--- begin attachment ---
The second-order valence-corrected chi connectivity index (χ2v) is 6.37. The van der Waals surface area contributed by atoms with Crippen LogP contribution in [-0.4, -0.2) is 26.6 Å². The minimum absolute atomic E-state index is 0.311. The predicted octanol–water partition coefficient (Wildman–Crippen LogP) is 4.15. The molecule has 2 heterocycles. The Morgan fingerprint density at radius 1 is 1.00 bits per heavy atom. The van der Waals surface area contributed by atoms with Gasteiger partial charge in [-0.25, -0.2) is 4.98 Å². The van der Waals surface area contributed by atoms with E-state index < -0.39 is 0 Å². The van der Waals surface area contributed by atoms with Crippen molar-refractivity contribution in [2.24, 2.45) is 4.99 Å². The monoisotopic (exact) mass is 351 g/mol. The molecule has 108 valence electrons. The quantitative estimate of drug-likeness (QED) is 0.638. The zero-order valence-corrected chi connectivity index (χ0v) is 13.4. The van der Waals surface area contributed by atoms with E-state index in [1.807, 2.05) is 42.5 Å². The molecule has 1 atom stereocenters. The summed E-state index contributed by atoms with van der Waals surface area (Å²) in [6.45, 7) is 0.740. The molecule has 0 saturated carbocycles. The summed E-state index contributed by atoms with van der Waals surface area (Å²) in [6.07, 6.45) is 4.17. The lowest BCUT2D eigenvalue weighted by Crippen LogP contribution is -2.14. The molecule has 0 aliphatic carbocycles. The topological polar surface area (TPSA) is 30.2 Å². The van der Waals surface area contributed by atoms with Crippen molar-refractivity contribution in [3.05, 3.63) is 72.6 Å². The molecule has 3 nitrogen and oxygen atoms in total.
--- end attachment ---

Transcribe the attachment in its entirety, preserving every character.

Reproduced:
The second-order valence-corrected chi connectivity index (χ2v) is 6.37. The van der Waals surface area contributed by atoms with Crippen LogP contribution in [-0.4, -0.2) is 26.6 Å². The minimum absolute atomic E-state index is 0.311. The predicted octanol–water partition coefficient (Wildman–Crippen LogP) is 4.15. The molecule has 2 heterocycles. The Morgan fingerprint density at radius 1 is 1.00 bits per heavy atom. The van der Waals surface area contributed by atoms with Gasteiger partial charge in [-0.25, -0.2) is 4.98 Å². The van der Waals surface area contributed by atoms with E-state index < -0.39 is 0 Å². The van der Waals surface area contributed by atoms with Crippen molar-refractivity contribution in [2.24, 2.45) is 4.99 Å². The monoisotopic (exact) mass is 351 g/mol. The molecule has 108 valence electrons. The quantitative estimate of drug-likeness (QED) is 0.638. The zero-order valence-corrected chi connectivity index (χ0v) is 13.4. The van der Waals surface area contributed by atoms with E-state index in [1.807, 2.05) is 42.5 Å². The molecule has 1 atom stereocenters. The summed E-state index contributed by atoms with van der Waals surface area (Å²) in [6.45, 7) is 0.740. The molecule has 0 saturated carbocycles. The summed E-state index contributed by atoms with van der Waals surface area (Å²) in [6.07, 6.45) is 4.17. The lowest BCUT2D eigenvalue weighted by Crippen LogP contribution is -2.14. The molecule has 0 aliphatic carbocycles. The topological polar surface area (TPSA) is 30.2 Å². The van der Waals surface area contributed by atoms with Crippen molar-refractivity contribution in [3.05, 3.63) is 72.6 Å². The molecule has 3 nitrogen and oxygen atoms in total.